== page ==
The judgment (paragraphs 139-141) provides a useful summary on contractual interpretation. On the facts of this case, the judge held that the MFA did not exclude a damages remedy for breach of the development obligations, referring to witness statements which supported the view that an exclusion of damages was not discussed, the facts that (i) there was no express exclusion in the MFA, (ii) previous versions of the MFA and their side letters were inadmissible as evidence in relation to this MFA, (iii) the MFA was drafted professionally and (iv) if a party intends to abandon a remedy for breach which arises by operation of law, clear express words should be used.

What lessons can be learned?

The ruling in this case confirms a growing line of authority that the courts are unwilling to imply general duties of good faith, unless there is a clear contractual gap to address. The case also serves to remind us that the Braganza duty differs from a general implied duty of good faith and applies only to where one party is able to exercise discretion on a matter that affects both parties with differing interests. Failure to comply with the Braganza duty is a high bar, but franchisors should nonetheless take care to develop criteria for matters requiring consent, and fully document a record of the decision making process when exercising any such discretion. They must be prepared to evidence that the decisions have not been made in a way that could be considered dishonest, irrational or capricious or for an improper purpose.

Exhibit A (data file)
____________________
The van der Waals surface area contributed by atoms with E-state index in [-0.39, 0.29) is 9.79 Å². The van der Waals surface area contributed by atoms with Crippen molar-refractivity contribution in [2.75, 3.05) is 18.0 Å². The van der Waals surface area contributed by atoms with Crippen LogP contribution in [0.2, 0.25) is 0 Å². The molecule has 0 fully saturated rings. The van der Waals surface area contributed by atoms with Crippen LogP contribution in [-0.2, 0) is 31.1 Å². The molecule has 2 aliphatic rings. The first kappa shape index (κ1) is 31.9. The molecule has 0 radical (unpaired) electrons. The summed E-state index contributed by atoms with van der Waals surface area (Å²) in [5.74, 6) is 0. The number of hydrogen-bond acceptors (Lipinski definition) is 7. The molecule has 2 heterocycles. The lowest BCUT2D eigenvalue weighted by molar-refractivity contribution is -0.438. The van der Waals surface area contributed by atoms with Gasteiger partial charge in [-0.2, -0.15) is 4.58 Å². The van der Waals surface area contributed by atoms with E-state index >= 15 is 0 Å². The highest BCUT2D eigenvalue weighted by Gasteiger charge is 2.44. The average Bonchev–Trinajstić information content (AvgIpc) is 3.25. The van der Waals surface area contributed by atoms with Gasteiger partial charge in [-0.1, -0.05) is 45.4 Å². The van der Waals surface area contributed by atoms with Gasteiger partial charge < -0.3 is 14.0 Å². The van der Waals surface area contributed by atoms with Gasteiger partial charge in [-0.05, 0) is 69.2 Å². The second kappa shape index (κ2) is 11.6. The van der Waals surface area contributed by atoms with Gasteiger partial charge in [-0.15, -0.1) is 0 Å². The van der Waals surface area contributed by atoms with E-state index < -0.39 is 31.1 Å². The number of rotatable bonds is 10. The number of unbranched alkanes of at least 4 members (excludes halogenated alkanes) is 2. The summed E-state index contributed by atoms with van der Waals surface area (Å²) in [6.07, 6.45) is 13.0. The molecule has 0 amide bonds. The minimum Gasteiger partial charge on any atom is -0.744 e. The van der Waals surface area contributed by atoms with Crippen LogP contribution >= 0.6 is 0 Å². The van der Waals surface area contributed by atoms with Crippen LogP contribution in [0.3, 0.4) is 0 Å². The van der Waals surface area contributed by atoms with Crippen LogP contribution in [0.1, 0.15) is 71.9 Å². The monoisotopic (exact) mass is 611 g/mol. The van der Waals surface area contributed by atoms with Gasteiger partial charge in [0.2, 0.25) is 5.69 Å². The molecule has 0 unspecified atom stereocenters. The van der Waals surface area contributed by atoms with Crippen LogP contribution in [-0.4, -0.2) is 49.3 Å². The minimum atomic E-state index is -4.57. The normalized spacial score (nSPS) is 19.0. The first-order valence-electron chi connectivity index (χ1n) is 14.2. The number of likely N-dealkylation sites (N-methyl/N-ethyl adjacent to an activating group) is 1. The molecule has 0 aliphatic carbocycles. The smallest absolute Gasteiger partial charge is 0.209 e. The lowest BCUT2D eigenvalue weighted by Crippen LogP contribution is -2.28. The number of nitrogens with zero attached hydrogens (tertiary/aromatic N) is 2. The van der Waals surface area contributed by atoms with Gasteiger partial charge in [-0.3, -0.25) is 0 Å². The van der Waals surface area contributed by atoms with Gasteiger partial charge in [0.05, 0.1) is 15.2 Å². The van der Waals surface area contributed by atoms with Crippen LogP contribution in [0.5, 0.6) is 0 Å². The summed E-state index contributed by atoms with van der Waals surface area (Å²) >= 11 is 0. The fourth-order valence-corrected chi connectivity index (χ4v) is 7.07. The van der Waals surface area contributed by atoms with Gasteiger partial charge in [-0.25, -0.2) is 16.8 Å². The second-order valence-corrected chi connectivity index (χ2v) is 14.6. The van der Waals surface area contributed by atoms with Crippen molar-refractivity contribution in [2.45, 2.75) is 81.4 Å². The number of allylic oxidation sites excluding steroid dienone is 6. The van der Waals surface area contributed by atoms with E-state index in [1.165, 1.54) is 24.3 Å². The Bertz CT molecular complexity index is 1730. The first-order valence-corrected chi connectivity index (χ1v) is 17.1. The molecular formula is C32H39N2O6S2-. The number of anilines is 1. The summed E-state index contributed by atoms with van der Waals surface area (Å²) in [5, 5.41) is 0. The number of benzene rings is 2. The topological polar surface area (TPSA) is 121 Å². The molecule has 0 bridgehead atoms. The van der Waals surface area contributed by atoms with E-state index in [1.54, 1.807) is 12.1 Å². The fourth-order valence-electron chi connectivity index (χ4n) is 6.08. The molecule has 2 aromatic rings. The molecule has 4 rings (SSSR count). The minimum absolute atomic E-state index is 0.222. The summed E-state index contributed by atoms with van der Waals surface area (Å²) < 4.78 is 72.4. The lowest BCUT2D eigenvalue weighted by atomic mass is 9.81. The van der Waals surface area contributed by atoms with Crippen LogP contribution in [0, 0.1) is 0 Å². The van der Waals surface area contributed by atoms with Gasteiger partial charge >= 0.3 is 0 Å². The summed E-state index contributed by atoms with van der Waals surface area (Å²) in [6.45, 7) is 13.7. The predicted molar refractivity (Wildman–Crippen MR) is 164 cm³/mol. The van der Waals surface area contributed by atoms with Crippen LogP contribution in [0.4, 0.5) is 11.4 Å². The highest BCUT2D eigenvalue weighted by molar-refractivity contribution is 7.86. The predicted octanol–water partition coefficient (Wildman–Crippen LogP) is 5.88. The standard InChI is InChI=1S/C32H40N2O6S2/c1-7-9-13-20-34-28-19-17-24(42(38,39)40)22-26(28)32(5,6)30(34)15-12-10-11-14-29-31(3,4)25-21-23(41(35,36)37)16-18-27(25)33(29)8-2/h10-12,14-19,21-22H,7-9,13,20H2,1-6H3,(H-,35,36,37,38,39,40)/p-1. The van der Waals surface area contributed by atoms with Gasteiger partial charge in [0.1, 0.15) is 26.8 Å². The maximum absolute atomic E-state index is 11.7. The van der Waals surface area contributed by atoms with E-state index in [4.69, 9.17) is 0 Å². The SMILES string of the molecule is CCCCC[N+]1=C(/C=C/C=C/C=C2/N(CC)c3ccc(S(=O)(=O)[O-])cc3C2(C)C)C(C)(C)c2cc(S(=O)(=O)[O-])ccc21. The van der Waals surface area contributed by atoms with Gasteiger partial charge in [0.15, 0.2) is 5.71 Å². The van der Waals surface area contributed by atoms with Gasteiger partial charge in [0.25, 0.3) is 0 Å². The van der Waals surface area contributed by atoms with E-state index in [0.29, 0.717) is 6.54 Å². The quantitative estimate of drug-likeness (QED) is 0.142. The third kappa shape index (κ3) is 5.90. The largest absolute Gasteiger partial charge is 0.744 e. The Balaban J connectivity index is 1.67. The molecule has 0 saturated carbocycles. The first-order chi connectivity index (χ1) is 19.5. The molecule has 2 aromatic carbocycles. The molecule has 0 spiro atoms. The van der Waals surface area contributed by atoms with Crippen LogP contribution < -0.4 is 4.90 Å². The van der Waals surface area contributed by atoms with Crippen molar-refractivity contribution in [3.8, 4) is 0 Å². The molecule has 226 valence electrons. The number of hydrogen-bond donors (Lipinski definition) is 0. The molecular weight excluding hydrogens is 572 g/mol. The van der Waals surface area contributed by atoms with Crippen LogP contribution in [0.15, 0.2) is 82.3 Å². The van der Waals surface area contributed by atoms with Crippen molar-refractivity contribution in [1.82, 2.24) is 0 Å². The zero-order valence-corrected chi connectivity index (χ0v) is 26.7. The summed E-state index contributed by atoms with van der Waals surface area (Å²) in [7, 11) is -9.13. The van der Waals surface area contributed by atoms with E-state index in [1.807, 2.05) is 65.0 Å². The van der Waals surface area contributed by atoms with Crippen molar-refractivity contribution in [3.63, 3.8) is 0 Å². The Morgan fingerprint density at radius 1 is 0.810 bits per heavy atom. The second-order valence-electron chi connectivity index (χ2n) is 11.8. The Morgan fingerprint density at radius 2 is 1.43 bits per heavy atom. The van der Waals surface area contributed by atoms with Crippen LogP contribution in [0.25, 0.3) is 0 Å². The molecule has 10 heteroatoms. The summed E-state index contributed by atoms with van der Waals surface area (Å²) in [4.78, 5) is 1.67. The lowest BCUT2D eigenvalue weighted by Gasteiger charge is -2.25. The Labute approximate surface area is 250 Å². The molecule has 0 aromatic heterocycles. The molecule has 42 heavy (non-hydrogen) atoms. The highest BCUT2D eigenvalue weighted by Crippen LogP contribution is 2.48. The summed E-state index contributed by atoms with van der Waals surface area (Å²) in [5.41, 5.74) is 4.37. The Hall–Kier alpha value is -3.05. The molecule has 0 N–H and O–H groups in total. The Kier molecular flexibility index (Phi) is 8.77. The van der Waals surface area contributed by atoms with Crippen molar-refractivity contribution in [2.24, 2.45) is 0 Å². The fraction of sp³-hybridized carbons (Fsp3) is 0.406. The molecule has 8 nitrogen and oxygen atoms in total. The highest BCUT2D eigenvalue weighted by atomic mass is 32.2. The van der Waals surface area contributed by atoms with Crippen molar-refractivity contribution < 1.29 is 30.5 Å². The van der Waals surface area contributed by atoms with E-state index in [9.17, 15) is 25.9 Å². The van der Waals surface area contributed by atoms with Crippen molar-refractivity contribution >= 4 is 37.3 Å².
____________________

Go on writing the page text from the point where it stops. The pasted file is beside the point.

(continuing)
Additionally, where possible, franchisors should aim to adopt a consistent approach when exercising discretionary powers. Being able to point to deciding factors which are regularly taken into account can be significant evidence as to the rational and fair application of a discretion.

Finally, on the subject of remedies, this case serves as a useful reminder that an express statement confirming one type of remedy (in this case, loss of exclusivity) should not be construed as meaning an exclusion of all other remedies – if that is the intention, draft it!

If you require any further information in relation to this area, please do not hesitate to contact Gordon Drakes.

With thanks to Jamal Moursy, Trainee Solicitor for co-authoring this article.